Government backs more remote searching of private PCs
The Times and Telegraph newspapers have both reported on government plans to introduce "remote searching", which would allow the police to routinely hack into personal computers without the need for a warrant. According to the reports, the Home Office is backing the European Union Council of Ministers proposals to extend electronic surveillance on private property.
Remote searching is already allowed under the Computer Misuse Act 1990 and it is reported that the police have already carried out a number of these searches as part of the 194 clandestine surveillance operations that took place last year. Techniques range from using email to send a trojan that can report on a machines activity, to listening in over wifi, or even installing physical key loggers in keyboards.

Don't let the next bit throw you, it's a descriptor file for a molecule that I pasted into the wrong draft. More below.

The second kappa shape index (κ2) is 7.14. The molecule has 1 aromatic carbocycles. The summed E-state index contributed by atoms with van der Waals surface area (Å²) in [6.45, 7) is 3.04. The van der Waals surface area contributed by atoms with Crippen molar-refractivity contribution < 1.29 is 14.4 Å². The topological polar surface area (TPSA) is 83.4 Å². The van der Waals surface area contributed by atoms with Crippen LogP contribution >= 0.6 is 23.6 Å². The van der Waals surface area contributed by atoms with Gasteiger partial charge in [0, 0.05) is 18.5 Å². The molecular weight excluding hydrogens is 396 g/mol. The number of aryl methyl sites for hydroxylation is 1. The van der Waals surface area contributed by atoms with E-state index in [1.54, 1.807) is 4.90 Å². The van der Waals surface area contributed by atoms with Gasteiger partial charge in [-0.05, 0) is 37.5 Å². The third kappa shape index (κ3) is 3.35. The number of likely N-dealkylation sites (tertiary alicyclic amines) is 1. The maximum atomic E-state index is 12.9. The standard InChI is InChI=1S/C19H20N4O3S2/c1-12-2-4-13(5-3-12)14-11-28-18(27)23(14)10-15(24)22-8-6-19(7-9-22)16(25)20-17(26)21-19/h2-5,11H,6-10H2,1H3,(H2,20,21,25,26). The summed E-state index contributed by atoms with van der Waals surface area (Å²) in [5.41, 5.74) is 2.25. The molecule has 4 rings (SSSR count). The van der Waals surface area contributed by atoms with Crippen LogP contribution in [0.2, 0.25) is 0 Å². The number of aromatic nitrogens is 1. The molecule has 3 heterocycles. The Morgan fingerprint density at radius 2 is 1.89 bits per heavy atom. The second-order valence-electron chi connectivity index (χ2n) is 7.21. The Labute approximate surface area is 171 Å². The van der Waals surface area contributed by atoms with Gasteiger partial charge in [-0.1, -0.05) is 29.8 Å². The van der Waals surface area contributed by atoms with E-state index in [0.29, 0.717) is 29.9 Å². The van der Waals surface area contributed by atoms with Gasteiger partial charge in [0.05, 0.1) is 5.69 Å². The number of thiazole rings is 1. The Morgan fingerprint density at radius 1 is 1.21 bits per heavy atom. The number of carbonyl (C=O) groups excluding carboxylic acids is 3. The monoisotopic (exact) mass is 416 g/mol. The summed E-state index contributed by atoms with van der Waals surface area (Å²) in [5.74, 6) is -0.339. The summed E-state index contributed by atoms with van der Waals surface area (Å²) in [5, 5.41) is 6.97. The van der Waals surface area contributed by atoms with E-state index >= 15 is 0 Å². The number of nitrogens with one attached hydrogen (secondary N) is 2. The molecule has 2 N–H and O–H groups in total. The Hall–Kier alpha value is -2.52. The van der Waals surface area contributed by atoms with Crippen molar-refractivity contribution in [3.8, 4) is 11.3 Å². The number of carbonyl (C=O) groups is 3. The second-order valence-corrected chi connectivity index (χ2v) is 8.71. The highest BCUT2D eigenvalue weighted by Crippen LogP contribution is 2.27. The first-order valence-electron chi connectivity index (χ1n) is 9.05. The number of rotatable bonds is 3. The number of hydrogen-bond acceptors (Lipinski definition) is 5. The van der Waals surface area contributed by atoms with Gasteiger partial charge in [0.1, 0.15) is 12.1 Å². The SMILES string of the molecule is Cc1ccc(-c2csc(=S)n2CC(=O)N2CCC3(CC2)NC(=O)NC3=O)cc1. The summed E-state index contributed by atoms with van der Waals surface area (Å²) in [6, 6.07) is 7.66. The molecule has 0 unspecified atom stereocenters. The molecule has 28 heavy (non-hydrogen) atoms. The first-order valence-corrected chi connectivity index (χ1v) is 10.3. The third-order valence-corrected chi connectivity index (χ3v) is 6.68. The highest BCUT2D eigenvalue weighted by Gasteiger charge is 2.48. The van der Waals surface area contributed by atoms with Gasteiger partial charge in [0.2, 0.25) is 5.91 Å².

A spokesman for the Association of Chief Police Officers said that such remote searching was already regulated under the Regulations of Investigatory Powers Act (RIPA) noting "To be a valid authorisation the officer giving it must believe that when it is given, it is necessary to prevent or detect serious crime and the action is proportionate to what it seeks to achieve."
Liberty director Shami Chakrabati said "These are very intrusive powers – as intrusive as someone busting down your door and coming into your home" and that Liberty would be seeking to challenge the legal basis of the proposals. Dominic Grieve, the shadow home secretary, considered that there were benefits to law enforcement, but that "The exercise of such intrusive powers raises serious privacy issues. The government must explain how they would work in practice and what safeguards will be in place to prevent abuse."